Superoxide Dismutase (SOD)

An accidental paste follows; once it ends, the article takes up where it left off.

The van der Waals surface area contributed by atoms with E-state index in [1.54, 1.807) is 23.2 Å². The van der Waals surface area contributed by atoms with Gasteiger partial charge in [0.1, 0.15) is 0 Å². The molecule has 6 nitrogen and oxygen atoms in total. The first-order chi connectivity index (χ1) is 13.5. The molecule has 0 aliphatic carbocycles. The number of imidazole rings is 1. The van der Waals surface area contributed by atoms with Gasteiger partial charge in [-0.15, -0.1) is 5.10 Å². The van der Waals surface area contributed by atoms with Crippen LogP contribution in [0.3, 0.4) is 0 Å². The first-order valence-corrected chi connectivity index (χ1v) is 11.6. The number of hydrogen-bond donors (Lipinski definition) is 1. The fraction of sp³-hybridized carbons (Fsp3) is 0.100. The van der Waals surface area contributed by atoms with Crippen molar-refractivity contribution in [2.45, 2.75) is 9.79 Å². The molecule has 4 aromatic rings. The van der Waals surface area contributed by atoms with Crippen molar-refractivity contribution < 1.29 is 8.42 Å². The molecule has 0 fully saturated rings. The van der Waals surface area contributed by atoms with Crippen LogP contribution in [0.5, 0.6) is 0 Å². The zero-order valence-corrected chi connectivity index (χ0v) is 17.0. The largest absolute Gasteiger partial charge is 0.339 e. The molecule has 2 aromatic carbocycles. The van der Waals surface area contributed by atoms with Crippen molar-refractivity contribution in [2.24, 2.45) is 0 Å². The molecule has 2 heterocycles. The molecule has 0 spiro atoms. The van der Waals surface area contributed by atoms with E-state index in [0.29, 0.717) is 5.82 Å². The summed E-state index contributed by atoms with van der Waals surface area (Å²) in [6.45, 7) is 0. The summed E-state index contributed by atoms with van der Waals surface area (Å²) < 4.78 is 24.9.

Superoxide radicals are formed in a number of metabolic reactions, including lipid peroxidation initiated by light. One of the reasons why the superoxide radicals are so dangerous is because they start chain reactions where more and more free radicals are formed, wreaking havoc in the body. The main chain-breaking antioxidants are the water-soluble Superoxide Dismutase (SOD) and the lipid-soluble alpha-D-tocopherol (vitamin E). Lipid peroxidation occurs everywhere in the skin, not just in the live cells but also in the epidermis. The role of SOD is to eliminate the free radicals resulting from lipid peroxidation and to prevent the chain reactions that would eventually reach deeply into the skin.